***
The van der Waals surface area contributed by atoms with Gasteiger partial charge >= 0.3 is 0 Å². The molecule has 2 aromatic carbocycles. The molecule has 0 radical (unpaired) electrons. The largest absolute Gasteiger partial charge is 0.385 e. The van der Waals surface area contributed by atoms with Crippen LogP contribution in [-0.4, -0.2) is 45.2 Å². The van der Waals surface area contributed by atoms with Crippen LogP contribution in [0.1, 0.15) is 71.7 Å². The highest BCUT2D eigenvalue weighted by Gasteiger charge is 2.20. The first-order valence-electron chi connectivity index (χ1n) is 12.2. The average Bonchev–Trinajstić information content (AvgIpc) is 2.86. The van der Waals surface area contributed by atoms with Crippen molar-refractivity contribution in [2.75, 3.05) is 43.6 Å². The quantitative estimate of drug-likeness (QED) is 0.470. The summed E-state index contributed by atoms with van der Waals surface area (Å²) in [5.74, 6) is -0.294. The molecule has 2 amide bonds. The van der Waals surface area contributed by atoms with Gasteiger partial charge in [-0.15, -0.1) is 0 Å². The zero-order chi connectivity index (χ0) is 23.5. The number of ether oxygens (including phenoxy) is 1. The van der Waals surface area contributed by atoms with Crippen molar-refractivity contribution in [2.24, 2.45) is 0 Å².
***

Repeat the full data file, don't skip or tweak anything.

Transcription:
The van der Waals surface area contributed by atoms with Gasteiger partial charge >= 0.3 is 0 Å². The molecule has 2 aromatic carbocycles. The molecule has 0 radical (unpaired) electrons. The largest absolute Gasteiger partial charge is 0.385 e. The van der Waals surface area contributed by atoms with Crippen LogP contribution in [-0.4, -0.2) is 45.2 Å². The van der Waals surface area contributed by atoms with Crippen LogP contribution in [0.1, 0.15) is 71.7 Å². The highest BCUT2D eigenvalue weighted by Gasteiger charge is 2.20. The first-order valence-electron chi connectivity index (χ1n) is 12.2. The average Bonchev–Trinajstić information content (AvgIpc) is 2.86. The van der Waals surface area contributed by atoms with Crippen molar-refractivity contribution in [2.75, 3.05) is 43.6 Å². The quantitative estimate of drug-likeness (QED) is 0.470. The summed E-state index contributed by atoms with van der Waals surface area (Å²) in [5.74, 6) is -0.294. The molecule has 2 amide bonds. The van der Waals surface area contributed by atoms with Gasteiger partial charge in [-0.15, -0.1) is 0 Å². The zero-order chi connectivity index (χ0) is 23.5. The number of ether oxygens (including phenoxy) is 1. The van der Waals surface area contributed by atoms with Crippen molar-refractivity contribution in [2.24, 2.45) is 0 Å².